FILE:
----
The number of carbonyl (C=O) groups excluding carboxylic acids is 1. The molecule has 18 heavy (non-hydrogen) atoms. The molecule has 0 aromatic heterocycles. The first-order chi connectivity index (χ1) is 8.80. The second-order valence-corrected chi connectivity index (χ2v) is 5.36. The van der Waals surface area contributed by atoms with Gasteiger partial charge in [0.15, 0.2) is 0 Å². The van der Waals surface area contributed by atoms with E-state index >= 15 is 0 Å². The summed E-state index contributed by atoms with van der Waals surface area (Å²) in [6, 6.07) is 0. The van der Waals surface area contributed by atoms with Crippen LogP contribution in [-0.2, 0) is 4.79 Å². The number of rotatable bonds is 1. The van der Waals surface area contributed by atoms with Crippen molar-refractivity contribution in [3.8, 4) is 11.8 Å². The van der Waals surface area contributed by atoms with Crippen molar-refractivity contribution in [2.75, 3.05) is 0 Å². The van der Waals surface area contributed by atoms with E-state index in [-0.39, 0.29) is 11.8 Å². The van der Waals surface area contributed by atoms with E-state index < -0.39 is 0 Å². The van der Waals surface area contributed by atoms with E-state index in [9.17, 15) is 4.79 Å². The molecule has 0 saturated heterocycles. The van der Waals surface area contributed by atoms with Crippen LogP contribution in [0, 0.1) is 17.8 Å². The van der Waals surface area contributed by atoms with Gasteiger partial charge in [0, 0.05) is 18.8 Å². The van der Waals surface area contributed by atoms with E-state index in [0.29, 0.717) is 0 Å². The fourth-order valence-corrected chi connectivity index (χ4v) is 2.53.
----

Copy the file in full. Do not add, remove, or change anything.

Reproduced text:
The number of carbonyl (C=O) groups excluding carboxylic acids is 1. The molecule has 18 heavy (non-hydrogen) atoms. The molecule has 0 aromatic heterocycles. The first-order chi connectivity index (χ1) is 8.80. The second-order valence-corrected chi connectivity index (χ2v) is 5.36. The van der Waals surface area contributed by atoms with Gasteiger partial charge in [0.15, 0.2) is 0 Å². The van der Waals surface area contributed by atoms with E-state index >= 15 is 0 Å². The summed E-state index contributed by atoms with van der Waals surface area (Å²) in [6, 6.07) is 0. The van der Waals surface area contributed by atoms with Crippen LogP contribution in [-0.2, 0) is 4.79 Å². The number of rotatable bonds is 1. The van der Waals surface area contributed by atoms with Crippen molar-refractivity contribution in [3.8, 4) is 11.8 Å². The van der Waals surface area contributed by atoms with Crippen molar-refractivity contribution in [2.75, 3.05) is 0 Å². The van der Waals surface area contributed by atoms with E-state index in [-0.39, 0.29) is 11.8 Å². The van der Waals surface area contributed by atoms with E-state index < -0.39 is 0 Å². The van der Waals surface area contributed by atoms with E-state index in [9.17, 15) is 4.79 Å². The molecule has 0 saturated heterocycles. The van der Waals surface area contributed by atoms with Crippen LogP contribution in [0, 0.1) is 17.8 Å². The van der Waals surface area contributed by atoms with Gasteiger partial charge in [0, 0.05) is 18.8 Å². The van der Waals surface area contributed by atoms with E-state index in [0.29, 0.717) is 0 Å². The fourth-order valence-corrected chi connectivity index (χ4v) is 2.53.